David Schaper NPR

Originally published on Tue October 9, 2012 11:39 am

On her 22nd birthday this summer, Sarah Wagner of suburban Wheaton, Ill., who describes herself as a huge fan of the Chicago Cubs, opened an email to find an incredible surprise — a recorded message from her favorite Cubs player:

"Hey, Sarah! Kerry Wood here! Thanks for your message and I hope you're having a great summer!"

"When I heard for the first time, I instantly smiled," says Wagner. "I think my hands probably went over like my mouth, like, 'Oh my gosh, Kerry Wood is talking to me, even though he has no idea who I am!' "

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NPR Story
4:49 am
Fri September 28, 2012

With Senate Control At Stake, Key Wis. Race Tightens

Former Gov. Tommy Thompson in Madison, Wis., ahead of the Aug. 14 Republican primary for Wisconsin's open Senate seat. He was one of four candidates.
Andy Manis AP

Originally published on Fri September 28, 2012 11:39 am

One of the most important seats in the battle for control of the U.S. Senate is in Wisconsin, where Democrat Herb Kohl is retiring. Early polls showed popular former Gov. Tommy Thompson might easily flip the seat to the GOP, but he's now trailing Democratic Rep. Tammy Baldwin. It's a race that's going down to the wire in this almost evenly divided state.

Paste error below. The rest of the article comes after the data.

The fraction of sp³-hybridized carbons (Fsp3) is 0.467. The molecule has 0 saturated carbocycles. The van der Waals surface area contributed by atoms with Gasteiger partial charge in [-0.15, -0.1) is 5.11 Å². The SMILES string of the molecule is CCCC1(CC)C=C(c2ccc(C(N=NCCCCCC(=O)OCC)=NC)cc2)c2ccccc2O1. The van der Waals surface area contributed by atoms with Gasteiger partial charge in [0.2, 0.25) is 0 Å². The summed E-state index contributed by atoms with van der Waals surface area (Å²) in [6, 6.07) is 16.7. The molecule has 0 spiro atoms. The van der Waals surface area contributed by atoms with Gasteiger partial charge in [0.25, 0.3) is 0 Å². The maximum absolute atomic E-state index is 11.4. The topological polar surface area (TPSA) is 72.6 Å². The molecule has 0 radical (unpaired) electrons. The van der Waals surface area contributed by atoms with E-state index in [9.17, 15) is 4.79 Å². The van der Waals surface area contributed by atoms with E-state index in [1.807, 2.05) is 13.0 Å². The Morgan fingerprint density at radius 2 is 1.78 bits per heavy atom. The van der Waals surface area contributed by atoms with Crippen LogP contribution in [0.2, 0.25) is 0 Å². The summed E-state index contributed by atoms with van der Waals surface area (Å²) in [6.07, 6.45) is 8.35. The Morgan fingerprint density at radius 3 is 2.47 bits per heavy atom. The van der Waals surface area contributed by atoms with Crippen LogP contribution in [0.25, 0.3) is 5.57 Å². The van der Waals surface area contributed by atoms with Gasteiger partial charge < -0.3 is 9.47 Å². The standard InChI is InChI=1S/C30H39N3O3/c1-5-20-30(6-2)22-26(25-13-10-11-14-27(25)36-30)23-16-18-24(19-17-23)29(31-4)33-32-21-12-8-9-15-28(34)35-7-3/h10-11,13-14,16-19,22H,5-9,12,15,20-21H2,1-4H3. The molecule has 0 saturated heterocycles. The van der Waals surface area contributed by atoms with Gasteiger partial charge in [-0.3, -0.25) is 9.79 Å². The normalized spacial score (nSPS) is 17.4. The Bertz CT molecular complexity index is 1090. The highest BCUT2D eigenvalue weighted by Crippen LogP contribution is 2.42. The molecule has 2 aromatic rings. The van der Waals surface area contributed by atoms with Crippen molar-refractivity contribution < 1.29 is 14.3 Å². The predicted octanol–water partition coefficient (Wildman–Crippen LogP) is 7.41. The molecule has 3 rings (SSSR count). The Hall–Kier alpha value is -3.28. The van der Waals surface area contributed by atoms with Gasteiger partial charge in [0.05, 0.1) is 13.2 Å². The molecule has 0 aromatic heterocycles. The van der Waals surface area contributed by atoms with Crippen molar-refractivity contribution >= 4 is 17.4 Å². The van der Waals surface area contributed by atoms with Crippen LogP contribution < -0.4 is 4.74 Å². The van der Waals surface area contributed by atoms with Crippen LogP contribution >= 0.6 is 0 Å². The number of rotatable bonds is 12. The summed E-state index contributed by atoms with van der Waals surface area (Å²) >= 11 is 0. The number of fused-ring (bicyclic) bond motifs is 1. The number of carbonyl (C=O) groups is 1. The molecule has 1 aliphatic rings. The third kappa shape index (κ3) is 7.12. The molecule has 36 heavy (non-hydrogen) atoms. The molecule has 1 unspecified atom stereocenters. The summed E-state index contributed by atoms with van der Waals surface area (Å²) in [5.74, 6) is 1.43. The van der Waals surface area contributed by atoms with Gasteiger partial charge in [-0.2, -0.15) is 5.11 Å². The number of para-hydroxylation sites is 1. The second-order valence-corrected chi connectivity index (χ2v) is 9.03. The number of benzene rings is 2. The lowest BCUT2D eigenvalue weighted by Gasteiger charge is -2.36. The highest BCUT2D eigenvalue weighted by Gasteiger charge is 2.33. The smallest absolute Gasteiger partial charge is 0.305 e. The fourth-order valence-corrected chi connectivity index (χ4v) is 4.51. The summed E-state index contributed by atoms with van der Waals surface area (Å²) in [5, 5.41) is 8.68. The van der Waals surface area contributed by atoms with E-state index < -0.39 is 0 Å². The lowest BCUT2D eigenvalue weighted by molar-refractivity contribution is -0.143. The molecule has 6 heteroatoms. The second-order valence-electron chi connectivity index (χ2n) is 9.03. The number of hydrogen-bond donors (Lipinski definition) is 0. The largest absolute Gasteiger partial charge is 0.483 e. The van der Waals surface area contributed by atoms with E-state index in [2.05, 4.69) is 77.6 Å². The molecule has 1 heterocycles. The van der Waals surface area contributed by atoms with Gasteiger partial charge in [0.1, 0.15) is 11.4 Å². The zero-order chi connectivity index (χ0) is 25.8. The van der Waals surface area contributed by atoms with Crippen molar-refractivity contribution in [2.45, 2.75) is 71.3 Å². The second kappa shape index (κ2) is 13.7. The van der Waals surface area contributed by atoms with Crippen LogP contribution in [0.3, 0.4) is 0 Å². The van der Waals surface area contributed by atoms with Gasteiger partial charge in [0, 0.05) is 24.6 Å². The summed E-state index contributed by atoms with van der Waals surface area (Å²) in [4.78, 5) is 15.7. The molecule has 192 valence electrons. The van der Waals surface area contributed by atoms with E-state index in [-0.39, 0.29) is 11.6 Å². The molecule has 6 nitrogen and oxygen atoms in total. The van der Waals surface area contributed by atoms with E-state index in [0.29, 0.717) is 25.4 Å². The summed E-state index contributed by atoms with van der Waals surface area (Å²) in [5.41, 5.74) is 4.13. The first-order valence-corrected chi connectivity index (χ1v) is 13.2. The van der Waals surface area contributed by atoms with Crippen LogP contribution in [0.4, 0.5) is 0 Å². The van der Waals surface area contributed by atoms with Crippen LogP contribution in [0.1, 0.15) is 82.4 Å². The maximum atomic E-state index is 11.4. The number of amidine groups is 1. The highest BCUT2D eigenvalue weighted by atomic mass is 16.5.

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Politics
4:48 pm
Wed September 26, 2012

NFL Ref Lockout Brings Union Fights Back To Wis.

Originally published on Wed September 26, 2012 5:54 pm

Transcript

MELISSA BLOCK, HOST:

And now to Wisconsin, where people are still livid. It's been two days since a blown call by the NFL's replacement referees cost the Green Bay Packers a win against the Seattle Seahawks. Wisconsinites of opposing political persuasions were briefly united in their anger. But in a state with a Republican governor best known for attacking unions, even the issue of replacement refs is becoming a political football.

Here's NPR's David Schaper.

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Election 2012
4:53 am
Mon September 24, 2012

'60 Minutes' Airs Obama, Romney Interviews

Originally published on Tue September 25, 2012 9:08 am

Transcript

DAVID GREENE, HOST:

OK. So, all those political ads are on the air. Last night, the candidates themselves were on the air. They did interviews on the same CBS program, "60 Minutes." NPR's David Schaper was watching.

DAVID SCHAPER, BYLINE: After a week in which his campaign was on the defensive, Romney told "60 Minutes" he remains confident.

(SOUNDBITE OF TV SHOW, "60 MINUTES")

MITT ROMNEY: I'm going to win this thing.

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Law
5:01 am
Mon September 17, 2012

'Bernie Madoff Of The Midwest' To Plead Guilty

Originally published on Tue September 18, 2012 9:52 am

Transcript

STEVE INSKEEP, HOST: